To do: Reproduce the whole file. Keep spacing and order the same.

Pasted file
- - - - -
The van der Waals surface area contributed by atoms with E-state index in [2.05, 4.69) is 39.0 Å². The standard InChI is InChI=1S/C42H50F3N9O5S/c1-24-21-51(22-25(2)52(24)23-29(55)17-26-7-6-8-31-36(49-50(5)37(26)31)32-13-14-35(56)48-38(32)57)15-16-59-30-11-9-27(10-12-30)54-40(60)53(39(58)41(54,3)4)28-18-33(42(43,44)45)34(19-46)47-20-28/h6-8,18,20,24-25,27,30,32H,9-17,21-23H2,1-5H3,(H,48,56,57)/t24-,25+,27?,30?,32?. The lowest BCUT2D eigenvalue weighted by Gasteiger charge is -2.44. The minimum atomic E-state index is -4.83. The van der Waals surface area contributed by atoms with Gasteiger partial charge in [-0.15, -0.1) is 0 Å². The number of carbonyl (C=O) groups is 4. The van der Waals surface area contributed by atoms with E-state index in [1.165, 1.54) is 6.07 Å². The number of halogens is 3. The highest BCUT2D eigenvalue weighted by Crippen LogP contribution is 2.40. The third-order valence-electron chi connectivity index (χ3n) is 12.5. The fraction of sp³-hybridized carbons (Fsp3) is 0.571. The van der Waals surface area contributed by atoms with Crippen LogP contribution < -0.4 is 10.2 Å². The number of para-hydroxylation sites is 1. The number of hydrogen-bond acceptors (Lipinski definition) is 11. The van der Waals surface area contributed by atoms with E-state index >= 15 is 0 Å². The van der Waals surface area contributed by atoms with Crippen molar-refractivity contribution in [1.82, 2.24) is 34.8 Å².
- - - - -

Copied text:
The van der Waals surface area contributed by atoms with E-state index in [2.05, 4.69) is 39.0 Å². The standard InChI is InChI=1S/C42H50F3N9O5S/c1-24-21-51(22-25(2)52(24)23-29(55)17-26-7-6-8-31-36(49-50(5)37(26)31)32-13-14-35(56)48-38(32)57)15-16-59-30-11-9-27(10-12-30)54-40(60)53(39(58)41(54,3)4)28-18-33(42(43,44)45)34(19-46)47-20-28/h6-8,18,20,24-25,27,30,32H,9-17,21-23H2,1-5H3,(H,48,56,57)/t24-,25+,27?,30?,32?. The lowest BCUT2D eigenvalue weighted by Gasteiger charge is -2.44. The minimum atomic E-state index is -4.83. The van der Waals surface area contributed by atoms with Gasteiger partial charge in [-0.15, -0.1) is 0 Å². The number of carbonyl (C=O) groups is 4. The van der Waals surface area contributed by atoms with E-state index in [1.165, 1.54) is 6.07 Å². The number of halogens is 3. The highest BCUT2D eigenvalue weighted by Crippen LogP contribution is 2.40. The third-order valence-electron chi connectivity index (χ3n) is 12.5. The fraction of sp³-hybridized carbons (Fsp3) is 0.571. The van der Waals surface area contributed by atoms with Crippen LogP contribution < -0.4 is 10.2 Å². The number of para-hydroxylation sites is 1. The number of hydrogen-bond acceptors (Lipinski definition) is 11. The van der Waals surface area contributed by atoms with E-state index >= 15 is 0 Å². The van der Waals surface area contributed by atoms with Crippen molar-refractivity contribution in [1.82, 2.24) is 34.8 Å².